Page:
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Toughened metal

Metallurgists are always trying to make stronger metals. One of their tricks is to mix molten metal with tiny solid particles, say of ceramic, to give a tough composite. The result is limited by poor adhesion between metal matrix and suspended particles; it also blunts cutting tools. Daedalus has a new plan.

Suppose, he says, you were to burn metal vapour, not in excess air or oxygen as a chemist would normally do it, but in excess metal vapour. The usual branched dendritic oxide particles would form; but on cooling they would get covered with metal from the surrounding excess vapour. Solid surfaces adhere strongly unless air or water vapour has coated them first (which is why solids hold together in the first place). So burning in excess metal vapour should give metal oxide particles pre-coated with metal.

DREADCO chemists are now trying it. They are burning metal vapours — aluminium, magnesium, zinc — in as little oxygen as possible; an inert-gas diluent may help. The cooled oxide particles should be superficially covered and wetted with metal.

This novel oxide should be easy to mix with melted metal. Unlike powdered ceramic, it should not float on top but, being already wetted with metal, will just seem to dissolve in the melt. The resulting 'Metox' composite will be greatly strengthened by its loading of fine oxide particles. Aluminium toughened by its own oxide should be more inextensible and much stronger than the metal itself. Magnesium and zinc should tell the same story. The chemists have many other metals to try — notably titanium. Sadly, metal oxide particles blunt the cutting tools used on metal. Metox composite will be best cast from the melt into its final form.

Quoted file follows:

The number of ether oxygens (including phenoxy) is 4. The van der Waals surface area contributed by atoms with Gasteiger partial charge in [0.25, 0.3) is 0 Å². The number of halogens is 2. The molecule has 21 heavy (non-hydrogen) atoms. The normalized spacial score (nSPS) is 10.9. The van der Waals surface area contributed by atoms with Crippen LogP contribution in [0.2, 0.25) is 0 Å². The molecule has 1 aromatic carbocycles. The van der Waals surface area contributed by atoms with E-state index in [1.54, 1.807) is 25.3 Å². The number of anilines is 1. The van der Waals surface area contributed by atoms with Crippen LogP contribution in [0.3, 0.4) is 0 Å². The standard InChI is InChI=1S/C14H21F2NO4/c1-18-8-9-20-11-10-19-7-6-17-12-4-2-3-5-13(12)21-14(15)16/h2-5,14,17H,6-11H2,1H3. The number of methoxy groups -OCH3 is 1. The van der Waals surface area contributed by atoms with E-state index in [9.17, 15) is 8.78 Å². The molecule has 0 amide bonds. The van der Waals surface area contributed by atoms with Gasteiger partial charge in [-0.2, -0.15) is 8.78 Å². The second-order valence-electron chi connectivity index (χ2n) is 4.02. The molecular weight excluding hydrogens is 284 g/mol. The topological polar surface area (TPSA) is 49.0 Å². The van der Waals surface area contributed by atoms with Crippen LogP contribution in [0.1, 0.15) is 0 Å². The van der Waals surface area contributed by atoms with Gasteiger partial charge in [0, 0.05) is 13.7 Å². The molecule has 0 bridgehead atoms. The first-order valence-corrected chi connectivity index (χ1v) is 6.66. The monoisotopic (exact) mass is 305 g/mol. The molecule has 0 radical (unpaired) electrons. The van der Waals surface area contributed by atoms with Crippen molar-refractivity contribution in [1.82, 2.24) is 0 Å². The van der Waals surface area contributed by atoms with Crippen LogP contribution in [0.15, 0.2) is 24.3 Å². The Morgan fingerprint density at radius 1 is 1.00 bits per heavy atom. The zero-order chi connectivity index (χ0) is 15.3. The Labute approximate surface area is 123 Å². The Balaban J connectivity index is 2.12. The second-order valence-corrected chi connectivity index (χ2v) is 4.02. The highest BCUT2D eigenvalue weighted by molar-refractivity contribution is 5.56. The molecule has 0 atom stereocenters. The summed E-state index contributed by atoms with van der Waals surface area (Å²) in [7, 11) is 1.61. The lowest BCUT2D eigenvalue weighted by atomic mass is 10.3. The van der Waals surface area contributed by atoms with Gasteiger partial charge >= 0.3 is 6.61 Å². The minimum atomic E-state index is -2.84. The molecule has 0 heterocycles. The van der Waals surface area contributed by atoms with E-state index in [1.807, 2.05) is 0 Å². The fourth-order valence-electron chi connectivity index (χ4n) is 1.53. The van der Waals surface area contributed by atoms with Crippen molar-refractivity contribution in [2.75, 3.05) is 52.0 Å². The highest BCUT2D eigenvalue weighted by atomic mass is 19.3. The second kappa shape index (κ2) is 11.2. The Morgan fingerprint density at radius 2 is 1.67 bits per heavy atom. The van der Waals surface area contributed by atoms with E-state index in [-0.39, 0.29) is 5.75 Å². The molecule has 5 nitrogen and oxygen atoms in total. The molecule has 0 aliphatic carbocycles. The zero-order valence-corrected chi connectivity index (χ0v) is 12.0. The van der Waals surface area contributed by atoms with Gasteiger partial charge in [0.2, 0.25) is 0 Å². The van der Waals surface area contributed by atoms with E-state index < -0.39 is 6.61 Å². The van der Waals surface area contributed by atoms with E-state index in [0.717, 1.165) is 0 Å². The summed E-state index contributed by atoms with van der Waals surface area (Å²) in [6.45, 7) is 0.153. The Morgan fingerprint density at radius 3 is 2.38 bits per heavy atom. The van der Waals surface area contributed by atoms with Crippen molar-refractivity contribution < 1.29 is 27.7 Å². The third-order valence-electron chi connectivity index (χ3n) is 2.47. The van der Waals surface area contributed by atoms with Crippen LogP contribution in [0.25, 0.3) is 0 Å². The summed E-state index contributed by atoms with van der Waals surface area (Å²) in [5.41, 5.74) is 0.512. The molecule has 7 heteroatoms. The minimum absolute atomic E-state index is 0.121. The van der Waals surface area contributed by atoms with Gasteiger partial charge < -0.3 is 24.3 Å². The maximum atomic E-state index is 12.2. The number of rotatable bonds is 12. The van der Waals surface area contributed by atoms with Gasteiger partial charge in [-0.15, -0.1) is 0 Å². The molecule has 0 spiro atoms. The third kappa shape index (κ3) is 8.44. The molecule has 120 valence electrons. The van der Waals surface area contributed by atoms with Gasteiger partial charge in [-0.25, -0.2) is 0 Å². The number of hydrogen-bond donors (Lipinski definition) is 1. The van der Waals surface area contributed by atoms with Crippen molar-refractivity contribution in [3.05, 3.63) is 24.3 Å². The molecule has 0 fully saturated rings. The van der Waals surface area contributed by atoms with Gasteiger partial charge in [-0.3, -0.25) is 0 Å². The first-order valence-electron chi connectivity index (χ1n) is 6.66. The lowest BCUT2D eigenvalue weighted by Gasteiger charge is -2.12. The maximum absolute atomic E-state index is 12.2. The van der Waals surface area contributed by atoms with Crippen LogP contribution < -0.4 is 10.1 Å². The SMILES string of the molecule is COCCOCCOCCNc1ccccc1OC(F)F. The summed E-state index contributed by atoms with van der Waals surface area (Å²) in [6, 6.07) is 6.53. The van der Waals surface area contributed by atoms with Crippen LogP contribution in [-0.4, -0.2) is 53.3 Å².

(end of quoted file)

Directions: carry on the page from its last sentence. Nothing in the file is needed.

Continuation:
DREADCO's new Metox composites should be ideal for superchargers and turbine blades. Zinc binds conveniently firmly to iron (hence 'galvanized' zinc-plated steel sheets), so zinc-coated zinc oxide particles should mix readily with melted iron alloys. Daedalus also recalls how the graphite inclusions in cast iron make it remarkably silent. Silent Metox composites, or at least highly damped ones without the 'ring' of steel, would be a splendid contribution to our noisy civilization. But Daedalus's ultimate goal is a Metox with so much oxide that it is compatible with ceramics. It would be ideal for the pistons and cylinder-blocks of adiabatic engines, with no cooling system. They just run hot.

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